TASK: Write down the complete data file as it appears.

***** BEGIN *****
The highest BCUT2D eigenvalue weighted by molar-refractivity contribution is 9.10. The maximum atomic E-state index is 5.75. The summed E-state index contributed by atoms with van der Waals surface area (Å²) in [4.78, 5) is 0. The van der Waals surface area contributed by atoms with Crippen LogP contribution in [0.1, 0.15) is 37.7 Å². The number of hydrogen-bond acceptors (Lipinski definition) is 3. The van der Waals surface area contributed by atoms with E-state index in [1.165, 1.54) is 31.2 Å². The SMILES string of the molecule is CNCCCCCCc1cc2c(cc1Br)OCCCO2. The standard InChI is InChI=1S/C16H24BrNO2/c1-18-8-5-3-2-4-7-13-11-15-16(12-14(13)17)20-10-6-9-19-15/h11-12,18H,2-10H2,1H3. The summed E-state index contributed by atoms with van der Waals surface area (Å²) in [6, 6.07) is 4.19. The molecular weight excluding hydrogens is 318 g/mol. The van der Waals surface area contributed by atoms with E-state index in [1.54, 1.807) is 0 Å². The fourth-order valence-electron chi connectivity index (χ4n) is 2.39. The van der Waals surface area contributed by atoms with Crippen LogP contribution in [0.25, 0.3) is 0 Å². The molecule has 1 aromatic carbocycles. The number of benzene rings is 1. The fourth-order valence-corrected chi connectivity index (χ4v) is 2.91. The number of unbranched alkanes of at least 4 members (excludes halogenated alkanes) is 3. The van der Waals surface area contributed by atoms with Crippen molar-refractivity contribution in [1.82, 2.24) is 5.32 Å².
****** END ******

The highest BCUT2D eigenvalue weighted by molar-refractivity contribution is 9.10. The maximum atomic E-state index is 5.75. The summed E-state index contributed by atoms with van der Waals surface area (Å²) in [4.78, 5) is 0. The van der Waals surface area contributed by atoms with Crippen LogP contribution in [0.1, 0.15) is 37.7 Å². The number of hydrogen-bond acceptors (Lipinski definition) is 3. The van der Waals surface area contributed by atoms with E-state index in [1.165, 1.54) is 31.2 Å². The SMILES string of the molecule is CNCCCCCCc1cc2c(cc1Br)OCCCO2. The standard InChI is InChI=1S/C16H24BrNO2/c1-18-8-5-3-2-4-7-13-11-15-16(12-14(13)17)20-10-6-9-19-15/h11-12,18H,2-10H2,1H3. The summed E-state index contributed by atoms with van der Waals surface area (Å²) in [6, 6.07) is 4.19. The molecular weight excluding hydrogens is 318 g/mol. The van der Waals surface area contributed by atoms with E-state index in [1.54, 1.807) is 0 Å². The fourth-order valence-electron chi connectivity index (χ4n) is 2.39. The van der Waals surface area contributed by atoms with Crippen LogP contribution in [0.25, 0.3) is 0 Å². The molecule has 1 aromatic carbocycles. The number of benzene rings is 1. The fourth-order valence-corrected chi connectivity index (χ4v) is 2.91. The number of unbranched alkanes of at least 4 members (excludes halogenated alkanes) is 3. The van der Waals surface area contributed by atoms with Crippen molar-refractivity contribution in [1.82, 2.24) is 5.32 Å².